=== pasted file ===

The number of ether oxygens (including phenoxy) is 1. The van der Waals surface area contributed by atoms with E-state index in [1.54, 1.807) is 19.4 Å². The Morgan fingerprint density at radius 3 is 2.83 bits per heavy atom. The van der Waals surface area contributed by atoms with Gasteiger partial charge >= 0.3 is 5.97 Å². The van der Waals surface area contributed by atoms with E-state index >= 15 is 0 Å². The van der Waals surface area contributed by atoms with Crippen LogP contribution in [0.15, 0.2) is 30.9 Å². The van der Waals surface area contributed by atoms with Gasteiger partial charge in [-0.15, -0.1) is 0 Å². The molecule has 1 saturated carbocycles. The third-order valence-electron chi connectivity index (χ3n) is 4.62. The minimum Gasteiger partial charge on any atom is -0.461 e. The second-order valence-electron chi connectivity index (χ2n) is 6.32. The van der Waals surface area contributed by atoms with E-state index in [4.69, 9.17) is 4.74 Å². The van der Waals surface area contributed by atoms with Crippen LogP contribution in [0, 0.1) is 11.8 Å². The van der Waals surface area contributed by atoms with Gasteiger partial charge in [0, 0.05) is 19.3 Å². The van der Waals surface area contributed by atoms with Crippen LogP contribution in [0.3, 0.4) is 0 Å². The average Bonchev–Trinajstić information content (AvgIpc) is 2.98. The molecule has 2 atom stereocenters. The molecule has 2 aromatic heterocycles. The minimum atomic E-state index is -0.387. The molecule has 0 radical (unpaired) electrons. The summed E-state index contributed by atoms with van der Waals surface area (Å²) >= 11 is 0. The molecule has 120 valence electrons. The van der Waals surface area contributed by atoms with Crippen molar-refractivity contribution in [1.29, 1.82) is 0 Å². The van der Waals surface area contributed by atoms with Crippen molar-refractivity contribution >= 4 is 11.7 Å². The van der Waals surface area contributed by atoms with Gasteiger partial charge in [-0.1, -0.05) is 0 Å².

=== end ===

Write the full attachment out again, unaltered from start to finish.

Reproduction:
The number of ether oxygens (including phenoxy) is 1. The van der Waals surface area contributed by atoms with E-state index in [1.54, 1.807) is 19.4 Å². The Morgan fingerprint density at radius 3 is 2.83 bits per heavy atom. The van der Waals surface area contributed by atoms with Gasteiger partial charge >= 0.3 is 5.97 Å². The van der Waals surface area contributed by atoms with E-state index >= 15 is 0 Å². The van der Waals surface area contributed by atoms with Crippen LogP contribution in [0.15, 0.2) is 30.9 Å². The van der Waals surface area contributed by atoms with Gasteiger partial charge in [-0.15, -0.1) is 0 Å². The molecule has 1 saturated carbocycles. The third-order valence-electron chi connectivity index (χ3n) is 4.62. The minimum Gasteiger partial charge on any atom is -0.461 e. The second-order valence-electron chi connectivity index (χ2n) is 6.32. The van der Waals surface area contributed by atoms with E-state index in [4.69, 9.17) is 4.74 Å². The van der Waals surface area contributed by atoms with Crippen LogP contribution in [0, 0.1) is 11.8 Å². The van der Waals surface area contributed by atoms with Gasteiger partial charge in [0, 0.05) is 19.3 Å². The van der Waals surface area contributed by atoms with Crippen LogP contribution in [0.3, 0.4) is 0 Å². The average Bonchev–Trinajstić information content (AvgIpc) is 2.98. The molecule has 2 atom stereocenters. The molecule has 2 aromatic heterocycles. The minimum atomic E-state index is -0.387. The molecule has 0 radical (unpaired) electrons. The summed E-state index contributed by atoms with van der Waals surface area (Å²) >= 11 is 0. The molecule has 120 valence electrons. The van der Waals surface area contributed by atoms with Crippen molar-refractivity contribution in [1.29, 1.82) is 0 Å². The van der Waals surface area contributed by atoms with Crippen molar-refractivity contribution >= 4 is 11.7 Å². The van der Waals surface area contributed by atoms with Gasteiger partial charge in [-0.1, -0.05) is 0 Å².